Journal of the History of Philosophy 45 (3):459-484 (2007)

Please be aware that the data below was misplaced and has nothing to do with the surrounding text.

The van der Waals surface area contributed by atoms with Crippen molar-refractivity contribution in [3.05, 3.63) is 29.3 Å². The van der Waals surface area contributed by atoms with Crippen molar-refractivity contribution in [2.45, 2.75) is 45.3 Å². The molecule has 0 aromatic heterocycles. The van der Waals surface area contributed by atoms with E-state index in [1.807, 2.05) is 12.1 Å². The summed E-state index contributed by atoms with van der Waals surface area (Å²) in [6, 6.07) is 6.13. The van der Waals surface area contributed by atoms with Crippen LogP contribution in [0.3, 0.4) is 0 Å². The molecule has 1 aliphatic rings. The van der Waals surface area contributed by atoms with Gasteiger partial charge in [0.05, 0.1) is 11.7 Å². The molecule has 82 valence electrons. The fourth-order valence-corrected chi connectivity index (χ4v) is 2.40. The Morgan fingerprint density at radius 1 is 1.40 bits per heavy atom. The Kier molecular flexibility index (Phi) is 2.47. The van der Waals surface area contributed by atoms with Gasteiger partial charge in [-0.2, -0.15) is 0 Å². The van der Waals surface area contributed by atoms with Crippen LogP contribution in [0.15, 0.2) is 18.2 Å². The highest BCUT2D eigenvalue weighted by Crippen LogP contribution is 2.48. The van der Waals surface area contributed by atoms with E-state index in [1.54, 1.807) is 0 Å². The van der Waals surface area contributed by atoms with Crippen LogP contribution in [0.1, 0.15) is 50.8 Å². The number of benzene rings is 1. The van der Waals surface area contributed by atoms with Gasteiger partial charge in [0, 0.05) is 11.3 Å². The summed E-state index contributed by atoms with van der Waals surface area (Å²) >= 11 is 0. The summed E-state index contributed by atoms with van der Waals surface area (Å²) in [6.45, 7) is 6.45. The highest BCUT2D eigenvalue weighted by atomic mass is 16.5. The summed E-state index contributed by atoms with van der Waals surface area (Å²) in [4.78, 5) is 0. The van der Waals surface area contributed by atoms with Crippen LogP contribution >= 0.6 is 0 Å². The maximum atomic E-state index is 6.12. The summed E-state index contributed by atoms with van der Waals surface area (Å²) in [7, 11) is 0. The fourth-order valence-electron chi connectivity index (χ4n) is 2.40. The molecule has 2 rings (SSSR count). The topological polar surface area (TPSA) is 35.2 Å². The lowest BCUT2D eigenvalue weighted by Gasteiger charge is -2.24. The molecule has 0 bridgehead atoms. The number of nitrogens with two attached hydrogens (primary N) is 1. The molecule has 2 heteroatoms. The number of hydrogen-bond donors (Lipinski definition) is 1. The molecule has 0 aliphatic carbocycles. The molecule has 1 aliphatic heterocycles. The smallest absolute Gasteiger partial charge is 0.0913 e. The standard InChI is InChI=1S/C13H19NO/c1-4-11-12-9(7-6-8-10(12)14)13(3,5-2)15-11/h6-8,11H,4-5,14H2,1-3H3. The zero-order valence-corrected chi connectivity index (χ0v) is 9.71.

|Abstract||: Interpretations of Kant's transcendental idealism have been dominated by two extreme views: phenomenalist and merely epistemic readings. There are serious objections to both of these extremes, and the aim of this paper is to develop a middle ground between the two. In the Prolegomena, Kant suggests that his idealism about appearances can be understood in terms of an analogy with secondary qualities like color. Commentators have rejected this option because they have assumed that the analogy should be read in terms of either a Lockean or a Berkelean account of qualities such as color, and have argued, rightly, that neither can provide the basis for a coherent interpretation of Kant's position. I argue that the account of color that the analogy requires is one within the context of a direct theory of perception, as opposed to Locke's representative account. Using this account of color, the secondary quality analogy enables us to explain how appearances can be mind-dependent without existing in the mind|
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